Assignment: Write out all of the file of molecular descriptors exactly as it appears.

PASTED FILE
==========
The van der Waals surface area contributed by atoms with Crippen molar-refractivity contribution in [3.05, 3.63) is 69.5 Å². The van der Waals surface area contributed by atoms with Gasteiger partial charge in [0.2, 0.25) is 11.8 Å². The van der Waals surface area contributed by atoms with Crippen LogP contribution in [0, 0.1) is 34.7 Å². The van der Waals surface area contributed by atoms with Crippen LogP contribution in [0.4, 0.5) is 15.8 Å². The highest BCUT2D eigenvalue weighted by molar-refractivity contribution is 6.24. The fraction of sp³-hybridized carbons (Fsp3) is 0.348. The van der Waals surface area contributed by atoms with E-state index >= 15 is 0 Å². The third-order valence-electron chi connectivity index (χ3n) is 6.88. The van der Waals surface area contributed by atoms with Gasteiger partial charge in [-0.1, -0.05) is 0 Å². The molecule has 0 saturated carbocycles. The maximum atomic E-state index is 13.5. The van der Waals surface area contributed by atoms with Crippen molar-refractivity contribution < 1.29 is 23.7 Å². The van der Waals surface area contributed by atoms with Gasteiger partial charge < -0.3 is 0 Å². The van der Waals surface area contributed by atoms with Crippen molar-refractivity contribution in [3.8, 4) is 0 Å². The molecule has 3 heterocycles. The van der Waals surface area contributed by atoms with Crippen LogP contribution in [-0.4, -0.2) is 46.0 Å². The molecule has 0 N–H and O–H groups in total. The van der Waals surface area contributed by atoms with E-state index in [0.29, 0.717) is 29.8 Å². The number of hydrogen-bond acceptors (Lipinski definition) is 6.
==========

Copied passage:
The van der Waals surface area contributed by atoms with Crippen molar-refractivity contribution in [3.05, 3.63) is 69.5 Å². The van der Waals surface area contributed by atoms with Gasteiger partial charge in [0.2, 0.25) is 11.8 Å². The van der Waals surface area contributed by atoms with Crippen LogP contribution in [0, 0.1) is 34.7 Å². The van der Waals surface area contributed by atoms with Crippen LogP contribution in [0.4, 0.5) is 15.8 Å². The highest BCUT2D eigenvalue weighted by molar-refractivity contribution is 6.24. The fraction of sp³-hybridized carbons (Fsp3) is 0.348. The van der Waals surface area contributed by atoms with E-state index >= 15 is 0 Å². The third-order valence-electron chi connectivity index (χ3n) is 6.88. The van der Waals surface area contributed by atoms with Gasteiger partial charge in [-0.1, -0.05) is 0 Å². The molecule has 0 saturated carbocycles. The maximum atomic E-state index is 13.5. The van der Waals surface area contributed by atoms with Crippen molar-refractivity contribution < 1.29 is 23.7 Å². The van der Waals surface area contributed by atoms with Gasteiger partial charge < -0.3 is 0 Å². The van der Waals surface area contributed by atoms with Crippen molar-refractivity contribution in [3.8, 4) is 0 Å². The molecule has 3 heterocycles. The van der Waals surface area contributed by atoms with Crippen LogP contribution in [-0.4, -0.2) is 46.0 Å². The molecule has 0 N–H and O–H groups in total. The van der Waals surface area contributed by atoms with E-state index in [0.29, 0.717) is 29.8 Å². The number of hydrogen-bond acceptors (Lipinski definition) is 6.